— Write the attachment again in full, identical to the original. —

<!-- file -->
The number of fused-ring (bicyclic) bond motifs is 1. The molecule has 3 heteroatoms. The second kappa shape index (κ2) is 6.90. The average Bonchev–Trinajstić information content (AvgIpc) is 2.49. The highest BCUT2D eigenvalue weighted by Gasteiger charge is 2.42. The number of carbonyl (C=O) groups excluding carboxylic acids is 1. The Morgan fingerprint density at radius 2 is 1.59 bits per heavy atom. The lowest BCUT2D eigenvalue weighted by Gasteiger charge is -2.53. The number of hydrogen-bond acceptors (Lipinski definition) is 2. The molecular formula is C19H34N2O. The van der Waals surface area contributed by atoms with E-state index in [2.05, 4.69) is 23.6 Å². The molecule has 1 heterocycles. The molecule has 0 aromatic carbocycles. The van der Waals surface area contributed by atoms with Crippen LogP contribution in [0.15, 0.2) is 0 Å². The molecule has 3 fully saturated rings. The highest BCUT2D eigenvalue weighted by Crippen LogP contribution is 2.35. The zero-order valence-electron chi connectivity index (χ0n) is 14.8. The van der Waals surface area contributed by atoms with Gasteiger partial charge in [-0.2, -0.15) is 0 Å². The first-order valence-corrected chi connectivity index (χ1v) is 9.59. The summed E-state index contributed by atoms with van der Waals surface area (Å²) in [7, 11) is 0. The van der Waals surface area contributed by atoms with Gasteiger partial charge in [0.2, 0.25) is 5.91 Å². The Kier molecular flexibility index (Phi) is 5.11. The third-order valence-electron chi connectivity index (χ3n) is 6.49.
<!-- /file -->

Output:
The number of fused-ring (bicyclic) bond motifs is 1. The molecule has 3 heteroatoms. The second kappa shape index (κ2) is 6.90. The average Bonchev–Trinajstić information content (AvgIpc) is 2.49. The highest BCUT2D eigenvalue weighted by Gasteiger charge is 2.42. The number of carbonyl (C=O) groups excluding carboxylic acids is 1. The Morgan fingerprint density at radius 2 is 1.59 bits per heavy atom. The lowest BCUT2D eigenvalue weighted by Gasteiger charge is -2.53. The number of hydrogen-bond acceptors (Lipinski definition) is 2. The molecular formula is C19H34N2O. The van der Waals surface area contributed by atoms with E-state index in [2.05, 4.69) is 23.6 Å². The molecule has 1 heterocycles. The molecule has 0 aromatic carbocycles. The van der Waals surface area contributed by atoms with Crippen LogP contribution in [0.15, 0.2) is 0 Å². The molecule has 3 fully saturated rings. The highest BCUT2D eigenvalue weighted by Crippen LogP contribution is 2.35. The zero-order valence-electron chi connectivity index (χ0n) is 14.8. The van der Waals surface area contributed by atoms with Gasteiger partial charge in [-0.2, -0.15) is 0 Å². The first-order valence-corrected chi connectivity index (χ1v) is 9.59. The summed E-state index contributed by atoms with van der Waals surface area (Å²) in [7, 11) is 0. The van der Waals surface area contributed by atoms with Gasteiger partial charge in [0.2, 0.25) is 5.91 Å². The Kier molecular flexibility index (Phi) is 5.11. The third-order valence-electron chi connectivity index (χ3n) is 6.49.